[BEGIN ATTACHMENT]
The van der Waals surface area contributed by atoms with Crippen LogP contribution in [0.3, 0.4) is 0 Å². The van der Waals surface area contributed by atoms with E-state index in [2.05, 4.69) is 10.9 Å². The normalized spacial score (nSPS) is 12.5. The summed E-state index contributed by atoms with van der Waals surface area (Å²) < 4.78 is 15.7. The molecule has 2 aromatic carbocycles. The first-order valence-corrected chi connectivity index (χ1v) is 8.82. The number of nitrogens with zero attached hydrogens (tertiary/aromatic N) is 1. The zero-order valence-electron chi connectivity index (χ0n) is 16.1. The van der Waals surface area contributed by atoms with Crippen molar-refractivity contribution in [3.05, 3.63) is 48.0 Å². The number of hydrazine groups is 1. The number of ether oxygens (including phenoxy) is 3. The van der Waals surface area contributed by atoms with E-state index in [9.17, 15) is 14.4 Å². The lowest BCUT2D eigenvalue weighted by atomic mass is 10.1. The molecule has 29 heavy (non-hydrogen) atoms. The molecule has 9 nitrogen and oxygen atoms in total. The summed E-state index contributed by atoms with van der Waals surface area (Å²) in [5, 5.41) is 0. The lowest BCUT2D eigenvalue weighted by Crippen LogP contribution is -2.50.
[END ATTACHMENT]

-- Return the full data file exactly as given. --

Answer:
The van der Waals surface area contributed by atoms with Crippen LogP contribution in [0.3, 0.4) is 0 Å². The van der Waals surface area contributed by atoms with E-state index in [2.05, 4.69) is 10.9 Å². The normalized spacial score (nSPS) is 12.5. The summed E-state index contributed by atoms with van der Waals surface area (Å²) < 4.78 is 15.7. The molecule has 2 aromatic carbocycles. The first-order valence-corrected chi connectivity index (χ1v) is 8.82. The number of nitrogens with zero attached hydrogens (tertiary/aromatic N) is 1. The zero-order valence-electron chi connectivity index (χ0n) is 16.1. The van der Waals surface area contributed by atoms with Crippen molar-refractivity contribution in [3.05, 3.63) is 48.0 Å². The number of hydrazine groups is 1. The number of ether oxygens (including phenoxy) is 3. The van der Waals surface area contributed by atoms with E-state index in [9.17, 15) is 14.4 Å². The lowest BCUT2D eigenvalue weighted by atomic mass is 10.1. The molecule has 29 heavy (non-hydrogen) atoms. The molecule has 9 nitrogen and oxygen atoms in total. The summed E-state index contributed by atoms with van der Waals surface area (Å²) in [5, 5.41) is 0. The lowest BCUT2D eigenvalue weighted by Crippen LogP contribution is -2.50.